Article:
Please Support NR’s Immigration Coverage

Please Support NR’s Immigration Coverage

Migrants wait to be processed along the Del Rio International Bridge after crossing the Rio Grande river into the United States from Ciudad Acuna in Del Rio, Texas, September 19, 2021. Picture taken with a drone. (Adrees Latif/Reuters)

If you appreciate our work on this hugely consequential issue, please consider contributing.

Time flies when you’re having fun — or having to fight the same battle over and over with the same cussedness and ferocity.

It is, someone reminded us a couple of months ago, the 25th anniversary of NRO. (We aren’t always very good at tracking such details!)

Yes, indeed, it’s been a quarter century of exceptional writing, exacting argumentation, memorable wit, intramural debate, and unremitting opposition to and merciless mockery of stupid and noxious ideas.

It’s the latter I was thinking about the other day when we were publishing wall-to-wall coverage of the debacle at Del Rio.

Haven’t we’ve been here before, I asked myself? (It was, I readily admit, a rhetorical question.)

The answer, of course, is that we have, over and over.

There are many things that we have been consistent about here for the past 25 years, whether it’s abortion, guns, family, government spending, or our constitutional order.

But immigration is right up there. We have been a reliable and sometimes lonely voice of reason on this issue for a very long time, which is one reason I’d like to ask that you support our 25th-anniversary webathon.

The GOP has obviously taken a more restrictionist attitude on immigration of late, a welcome change in my view.

But it wasn’t always so. We had to fight, with a few allies, a desperate rearguard action against not just one, but two so-called comprehensive immigration bills during the administration of George W. Bush in 2006 and 2007.

Bush isn’t necessarily so popular with Republicans now, but he certainly was back then, and the party was divided on immigration.

Defeating these bills was a near-run thing. I remember talking with then-senator Jeff Sessions, who was, naturally, leading the legislative opposition, and he wasn’t sure that we’d prevail.

But we put our shoulder to the wheel, in a big way. Even I’ve forgotten some of these covers of the magazine in this period:

(National Review)

A lot of Republicans rolled their eyes at this coverage and thought we were crazy or malicious.

If you appreciate a publication that is willing to stick to its guns, even when it might not be popular, I humbly request that you chip in to our latest fundraising drive.

As you can see from those covers, some of our writing was frankly oppositional, while some of it pointed to a better way forward — a balance we try to strike on most issues.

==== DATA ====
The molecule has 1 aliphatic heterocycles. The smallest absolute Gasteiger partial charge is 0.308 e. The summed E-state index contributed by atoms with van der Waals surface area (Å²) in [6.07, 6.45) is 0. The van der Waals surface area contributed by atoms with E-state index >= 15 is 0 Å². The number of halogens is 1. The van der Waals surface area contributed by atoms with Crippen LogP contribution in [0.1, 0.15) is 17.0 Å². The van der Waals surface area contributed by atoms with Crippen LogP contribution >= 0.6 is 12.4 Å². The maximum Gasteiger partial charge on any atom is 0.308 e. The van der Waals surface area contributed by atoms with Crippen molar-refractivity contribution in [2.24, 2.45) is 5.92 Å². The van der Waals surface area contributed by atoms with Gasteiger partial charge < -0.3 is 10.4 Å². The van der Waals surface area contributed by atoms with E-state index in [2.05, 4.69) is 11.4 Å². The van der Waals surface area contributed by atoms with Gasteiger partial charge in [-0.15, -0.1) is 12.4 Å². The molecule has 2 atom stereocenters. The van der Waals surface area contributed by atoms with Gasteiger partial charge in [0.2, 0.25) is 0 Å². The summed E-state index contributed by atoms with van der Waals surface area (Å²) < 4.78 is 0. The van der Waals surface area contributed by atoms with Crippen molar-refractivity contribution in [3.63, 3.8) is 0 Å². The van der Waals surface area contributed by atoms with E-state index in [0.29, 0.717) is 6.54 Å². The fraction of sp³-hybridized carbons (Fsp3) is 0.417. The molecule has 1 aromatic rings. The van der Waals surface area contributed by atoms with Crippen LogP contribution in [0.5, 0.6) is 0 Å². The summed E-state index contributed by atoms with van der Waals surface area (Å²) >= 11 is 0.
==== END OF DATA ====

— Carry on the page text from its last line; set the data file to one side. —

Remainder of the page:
If you think that this approach is important — and can be found very few other places — I, once again, suggest helping us fund more of this kind of work. (I know, I know, I’m a bore on this point!)

As it turns out, those comprehensive bills were indeed stopped. Then Mitt Romney lost in 2012, and a lot of people in the Republican Party concluded, like Christopher Walken in the famous Saturday Night Live skit, that the answer to the GOP’s problem was yet more comprehensive immigration reform.

Once again, we blasted away at the edifice of this foolhardy legislation. And we weren’t afraid to criticize allies while doing it:

Now, as I mentioned earlier, the GOP is in a different place on immigration, but the same bad ideas are more ascendant in the Democratic Party than ever before.

We’ve been excoriating Biden’s immigration agenda from the beginning and have warned about its radicalism and the risk it would create a border crisis; have picked apart Biden’s lies; have diagnosed his policy failures; and have, more recently, underscored the idiocies that created the situation at Del Rio and denounced the president’s shameless falsehoods about the border agents on horseback.

I submit to you that other journalistic organizations may do better clickbait than us on this issue, but no one is more substantive and credible.

This is yet another I reason I’m hoping you’ll consider giving.

I care about this issue a lot myself and have dug in with a major piece on how Trump got control of the border.

I noted earlier the consistency of NRO on so many things over the years, and one of the most important is our bond with our readers, who aren’t “just” readers but members of our broader community and serious, engaged believers in our common cause.

You come through for us in so many ways, and we can’t do enough to express our gratitude.

If it weren’t for you, we wouldn’t have stood a prayer of surviving and thriving over the past 25 years.

So here I am again, asking for your support. We hope over the next several weeks to get 2,500 donors — get it? — to give $325,000. This is an ambitious goal, but we believe there are enough committed people out there, who appreciate excellent journalism, who know this country needs defending from enemies foreign and domestic, and who prize dogged consistency that we can reach it.

As I always stipulate in these appeals, National Review doesn’t have a sugar daddy and never has, and serious opinion journalism isn’t a lucrative business, unfortunately.

We ask that you contribute really any amount to our drive. Literally every dollar helps, and we welcome $5 donations as well as $1,000 contributions.

On immigration, I hope the debate over it eventually is in a better place. In the meantime, we will be manning the ramparts against folly and self-delusion — just the way we have for the past 25 years.

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[By: Rich Lowry

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